The Colossi of Memnon consists of two massive stone statues of Amenhotep III, which were built 3,400 years ago to guard his memorial temple. However, the statues are all that is really left at the site now. The Valley of the Kings, which is now a World Heritage Site, is situated on the mountain-side, and contains the tombs of many Pharaohs, including those of Tutankhamen and several Ramses. The entrance ticket you are given by your tour guide gains you access to 3 tombs, which you can select from those open to the public. There is an additional charge for entry to the Tomb of Tutankhamen.
The Temple of Queen Hatshepsut (aka Deir El-Bahari) was built around 1480BC, and is dedicated to one of the most successful female Pharaohs. The temple consists of 3 terraced courtyards, and is reached along a 100 foot causeway.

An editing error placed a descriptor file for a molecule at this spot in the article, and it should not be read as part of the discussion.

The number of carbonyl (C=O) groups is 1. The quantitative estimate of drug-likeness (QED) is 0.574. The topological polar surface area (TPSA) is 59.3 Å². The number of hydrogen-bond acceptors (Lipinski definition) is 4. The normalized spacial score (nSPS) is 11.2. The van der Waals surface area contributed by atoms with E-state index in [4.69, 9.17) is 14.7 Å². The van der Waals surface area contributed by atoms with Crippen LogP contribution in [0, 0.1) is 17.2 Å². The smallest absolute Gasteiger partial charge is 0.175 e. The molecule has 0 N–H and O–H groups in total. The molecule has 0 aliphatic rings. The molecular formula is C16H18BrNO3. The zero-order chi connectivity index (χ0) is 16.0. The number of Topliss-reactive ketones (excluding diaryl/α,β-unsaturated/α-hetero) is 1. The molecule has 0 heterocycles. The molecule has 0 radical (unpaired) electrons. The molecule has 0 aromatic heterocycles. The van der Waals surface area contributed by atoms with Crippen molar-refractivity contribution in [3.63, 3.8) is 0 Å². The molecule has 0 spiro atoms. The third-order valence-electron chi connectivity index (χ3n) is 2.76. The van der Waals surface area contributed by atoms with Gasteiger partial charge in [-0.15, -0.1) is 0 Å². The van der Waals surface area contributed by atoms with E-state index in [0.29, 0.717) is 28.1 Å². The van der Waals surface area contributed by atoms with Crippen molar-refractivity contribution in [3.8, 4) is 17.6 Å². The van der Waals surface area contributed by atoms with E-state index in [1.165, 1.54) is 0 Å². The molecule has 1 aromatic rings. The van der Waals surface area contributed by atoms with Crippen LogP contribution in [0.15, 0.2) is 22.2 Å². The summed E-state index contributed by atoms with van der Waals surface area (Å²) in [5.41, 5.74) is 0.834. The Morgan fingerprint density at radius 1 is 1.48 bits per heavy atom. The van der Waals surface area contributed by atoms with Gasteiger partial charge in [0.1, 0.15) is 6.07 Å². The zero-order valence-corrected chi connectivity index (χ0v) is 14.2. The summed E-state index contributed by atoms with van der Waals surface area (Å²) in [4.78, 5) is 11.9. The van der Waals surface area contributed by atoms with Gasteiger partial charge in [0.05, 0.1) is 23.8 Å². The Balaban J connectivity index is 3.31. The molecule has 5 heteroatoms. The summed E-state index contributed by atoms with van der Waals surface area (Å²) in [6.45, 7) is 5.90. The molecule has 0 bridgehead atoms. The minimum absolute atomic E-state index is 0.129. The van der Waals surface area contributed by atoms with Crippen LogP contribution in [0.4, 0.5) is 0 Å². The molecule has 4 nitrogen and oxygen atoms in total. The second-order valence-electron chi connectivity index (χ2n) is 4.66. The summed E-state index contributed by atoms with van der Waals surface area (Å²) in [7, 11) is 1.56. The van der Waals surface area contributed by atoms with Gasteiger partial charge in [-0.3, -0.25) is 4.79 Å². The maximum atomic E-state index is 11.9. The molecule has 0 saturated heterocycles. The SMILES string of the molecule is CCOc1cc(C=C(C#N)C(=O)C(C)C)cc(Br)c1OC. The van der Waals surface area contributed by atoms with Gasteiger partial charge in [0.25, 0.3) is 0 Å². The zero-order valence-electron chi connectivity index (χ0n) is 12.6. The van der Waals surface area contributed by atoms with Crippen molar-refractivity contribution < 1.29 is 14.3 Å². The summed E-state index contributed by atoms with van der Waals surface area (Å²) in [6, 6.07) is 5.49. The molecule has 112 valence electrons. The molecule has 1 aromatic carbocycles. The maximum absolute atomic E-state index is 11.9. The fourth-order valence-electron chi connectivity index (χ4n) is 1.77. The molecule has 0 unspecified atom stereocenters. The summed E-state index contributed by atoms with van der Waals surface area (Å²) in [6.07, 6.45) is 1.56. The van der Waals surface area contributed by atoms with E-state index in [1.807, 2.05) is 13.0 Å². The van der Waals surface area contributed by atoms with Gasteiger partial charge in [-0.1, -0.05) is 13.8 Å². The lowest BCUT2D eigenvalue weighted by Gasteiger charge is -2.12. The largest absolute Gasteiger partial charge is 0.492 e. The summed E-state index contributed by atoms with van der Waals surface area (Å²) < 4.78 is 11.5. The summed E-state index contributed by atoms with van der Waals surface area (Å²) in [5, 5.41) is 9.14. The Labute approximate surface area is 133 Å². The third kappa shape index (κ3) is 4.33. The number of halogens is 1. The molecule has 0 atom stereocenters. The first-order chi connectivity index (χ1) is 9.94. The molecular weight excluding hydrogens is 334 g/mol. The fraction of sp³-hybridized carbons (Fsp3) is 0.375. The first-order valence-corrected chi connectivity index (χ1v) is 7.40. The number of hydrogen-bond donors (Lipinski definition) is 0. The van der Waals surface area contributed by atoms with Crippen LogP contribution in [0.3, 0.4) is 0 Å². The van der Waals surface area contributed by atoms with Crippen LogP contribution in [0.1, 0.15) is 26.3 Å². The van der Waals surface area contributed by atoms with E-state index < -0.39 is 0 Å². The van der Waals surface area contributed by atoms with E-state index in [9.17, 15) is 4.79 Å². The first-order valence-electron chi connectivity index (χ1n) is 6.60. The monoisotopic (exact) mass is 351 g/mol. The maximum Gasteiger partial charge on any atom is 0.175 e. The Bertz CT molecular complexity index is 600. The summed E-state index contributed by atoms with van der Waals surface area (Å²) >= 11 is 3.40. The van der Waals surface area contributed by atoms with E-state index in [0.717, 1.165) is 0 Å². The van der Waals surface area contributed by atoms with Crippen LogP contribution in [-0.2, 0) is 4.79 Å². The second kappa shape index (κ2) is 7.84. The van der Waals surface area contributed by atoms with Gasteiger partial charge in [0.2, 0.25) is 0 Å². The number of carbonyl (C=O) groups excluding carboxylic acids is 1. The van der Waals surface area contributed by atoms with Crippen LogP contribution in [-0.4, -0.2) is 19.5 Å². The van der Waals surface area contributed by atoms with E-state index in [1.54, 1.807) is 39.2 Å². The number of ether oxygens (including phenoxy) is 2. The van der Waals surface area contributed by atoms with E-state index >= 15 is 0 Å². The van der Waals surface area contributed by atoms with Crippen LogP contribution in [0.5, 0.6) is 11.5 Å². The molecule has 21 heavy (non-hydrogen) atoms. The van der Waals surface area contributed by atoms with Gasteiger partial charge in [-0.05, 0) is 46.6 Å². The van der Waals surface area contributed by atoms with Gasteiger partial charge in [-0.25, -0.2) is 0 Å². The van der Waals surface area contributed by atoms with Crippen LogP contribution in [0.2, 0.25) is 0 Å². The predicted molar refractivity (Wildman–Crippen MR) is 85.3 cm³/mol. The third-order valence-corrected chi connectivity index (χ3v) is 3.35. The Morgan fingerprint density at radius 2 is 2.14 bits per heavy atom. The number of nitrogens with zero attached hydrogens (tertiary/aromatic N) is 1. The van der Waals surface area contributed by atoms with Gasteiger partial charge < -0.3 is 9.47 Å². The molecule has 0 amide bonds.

Although not part of the normal tours, we were lucky enough to go and visit the recently opened replica of the Tomb of Tutankhamen, which is situated near the house of Howard Carter, who discovered the tomb back in 1922. The tomb is an exact replica in both size and design, and has been built to protect the original tomb from damage. We also got shown around Howard Carter house, which has been preserved like a museum. We then returned to the boat for lunch at 13.00, and we set sail for Esna. Then we had a leisurely afternoon watching life on the Nile, and enjoying a few cold drinks from the bar.
My group met for drinks at 19.00, before going for another very enjoyable dinner. This evening’s entertainment was the Galabiya party, where everyone is encouraged to dress up in a traditional Egyptian Galabiya. It was a great evening, and everyone joined in. Almost every passenger on the boat, including our group, joined in and wore a Galabiya. They can be purchased for very little cost onboard, and can be taken home ready for your next fancy dress party or taken back on your next Nile cruise as I did.